7

I have three couple-friends, all with toddlers (12-14 months), who rarely ever involve literacy in their child's lives. As an educator and researcher I know how strong a correlation early reading has with academic life, and I'd like to see my friends children have access to all the opportunities reading has to offer.

Currently, every one of the couples spends their entire evening unwinding by zoning out on the couch. I think unwinding is completely deserved of all working adults, but some of that time could be put to good use interacting with books, papers, even mail.

I have the resources and experience to have the chat, but I'm wondering how to best structure discussion on the subject without making anyone feel targeted. How, as a parent with a legitimate interest in your child's well-being, best like to hear constructive criticism? And how would that discussion be structured?

  • Do you have children? How involved are you in your friends' lives in general? – Stephie Nov 18 '15 at 5:51
  • I don't have any children myself. I live with one couple. So I'm around their child daily. The other two couples I see 3 - 4 times every two weeks. – Reed Rawlings Nov 18 '15 at 5:55
  • Are you talking about them not reading to the children or them not reading themselves? You talk about how they unwind, not about what they do with the children, so I'd assume the second, but you also write of the children's opportunities – YviDe Nov 18 '15 at 8:07
  • Those things tie in together. The more children see adults reading in whatever form, as long as the experience is positive, promotes an interest in children. But, they do not read to the children either. – Reed Rawlings Nov 18 '15 at 14:44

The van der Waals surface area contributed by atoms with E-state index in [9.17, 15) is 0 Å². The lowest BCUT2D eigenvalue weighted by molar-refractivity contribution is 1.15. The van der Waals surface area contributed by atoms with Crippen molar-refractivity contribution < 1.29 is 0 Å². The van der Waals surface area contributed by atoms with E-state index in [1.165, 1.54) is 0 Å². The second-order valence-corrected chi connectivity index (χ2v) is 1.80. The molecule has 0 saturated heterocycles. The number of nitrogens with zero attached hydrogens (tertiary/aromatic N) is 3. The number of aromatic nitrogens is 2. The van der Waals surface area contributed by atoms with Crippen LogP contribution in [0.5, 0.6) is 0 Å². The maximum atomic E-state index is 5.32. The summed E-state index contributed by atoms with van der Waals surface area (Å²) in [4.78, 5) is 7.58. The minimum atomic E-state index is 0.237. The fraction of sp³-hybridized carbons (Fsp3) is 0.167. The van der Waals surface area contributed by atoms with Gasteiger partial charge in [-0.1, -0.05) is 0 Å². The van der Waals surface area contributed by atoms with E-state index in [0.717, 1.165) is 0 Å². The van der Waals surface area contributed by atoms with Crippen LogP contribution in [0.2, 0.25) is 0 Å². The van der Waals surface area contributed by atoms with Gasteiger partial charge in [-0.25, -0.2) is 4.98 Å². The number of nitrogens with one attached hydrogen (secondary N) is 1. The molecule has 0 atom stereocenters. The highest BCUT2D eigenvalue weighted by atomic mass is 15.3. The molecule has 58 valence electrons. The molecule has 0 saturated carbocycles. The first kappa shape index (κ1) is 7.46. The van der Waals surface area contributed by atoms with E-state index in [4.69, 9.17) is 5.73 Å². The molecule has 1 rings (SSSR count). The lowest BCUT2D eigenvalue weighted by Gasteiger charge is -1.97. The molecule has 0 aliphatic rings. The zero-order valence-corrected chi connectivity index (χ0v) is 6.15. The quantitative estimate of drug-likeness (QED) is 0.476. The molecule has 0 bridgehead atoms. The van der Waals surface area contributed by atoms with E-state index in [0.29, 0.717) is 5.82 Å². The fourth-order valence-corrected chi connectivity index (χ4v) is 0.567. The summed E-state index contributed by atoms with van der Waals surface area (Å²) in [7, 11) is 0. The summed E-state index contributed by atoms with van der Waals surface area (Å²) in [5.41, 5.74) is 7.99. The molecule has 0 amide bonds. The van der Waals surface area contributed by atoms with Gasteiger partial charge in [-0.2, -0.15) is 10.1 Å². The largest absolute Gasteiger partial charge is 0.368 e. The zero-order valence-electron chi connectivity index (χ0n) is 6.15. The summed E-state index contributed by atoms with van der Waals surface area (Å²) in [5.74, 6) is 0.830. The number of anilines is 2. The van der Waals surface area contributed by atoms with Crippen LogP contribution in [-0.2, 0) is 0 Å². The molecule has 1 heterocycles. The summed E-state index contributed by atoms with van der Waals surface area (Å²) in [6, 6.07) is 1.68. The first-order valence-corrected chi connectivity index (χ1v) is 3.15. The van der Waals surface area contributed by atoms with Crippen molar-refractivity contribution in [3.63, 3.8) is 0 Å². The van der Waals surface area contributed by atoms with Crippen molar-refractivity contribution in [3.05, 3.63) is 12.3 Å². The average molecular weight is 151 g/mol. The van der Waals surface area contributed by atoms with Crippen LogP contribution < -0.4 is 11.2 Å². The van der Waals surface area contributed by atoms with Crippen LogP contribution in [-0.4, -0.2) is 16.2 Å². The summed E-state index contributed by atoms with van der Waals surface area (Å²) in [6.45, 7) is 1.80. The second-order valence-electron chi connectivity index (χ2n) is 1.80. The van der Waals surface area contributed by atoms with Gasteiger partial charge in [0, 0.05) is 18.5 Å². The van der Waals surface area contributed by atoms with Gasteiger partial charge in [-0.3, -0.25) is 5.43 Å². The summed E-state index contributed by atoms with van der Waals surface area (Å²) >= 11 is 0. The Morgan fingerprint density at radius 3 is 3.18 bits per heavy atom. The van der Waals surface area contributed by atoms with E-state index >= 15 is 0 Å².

16

Very, very carefully.

Seriously, one of the easiest ways of offending friends is criticizing the way they raise their children, even if you mean well.

I'm sure that you have only the best intentions for these children, but so do they. Or at least I hope so.

Being a parent is challenging in more ways that I would ever had though possible before I had my children. You try to do everything right, you have probably read a dozen books on the subject during the pregnancy and very likely you know the therory. Or many of them. (Your child didn't read the memo, so it will likely not play by the rules, btw.) Yet after a day of running after a toddler or juggling daycare, work and managing a household, you are simply beat.

Besides, you will be pestered by others who have different ideas about how a child should be raised, from family members to strangers on the street. If you doubt this, simply ask around what people think of sleep training, co-sleeping, breastfeeding and similar topics.

So how to get your message across? I see two ways.

  1. You work in the field. You could occasionally drop a comment in a conversation about coming across some interesting reasearch on fostering early literacy, ask them for their opinion and experiences and hope that they take the bait. You might learn a few interesting aspects yourself that aren't in the papers you read. Don't pressure it if they don't. Do not make it a discussion about their way of raising their children, do not say "you really should do more...".
    They know that you are a potential source of information and might tap into it at a later time. Don't burn bridges now, be open-minded.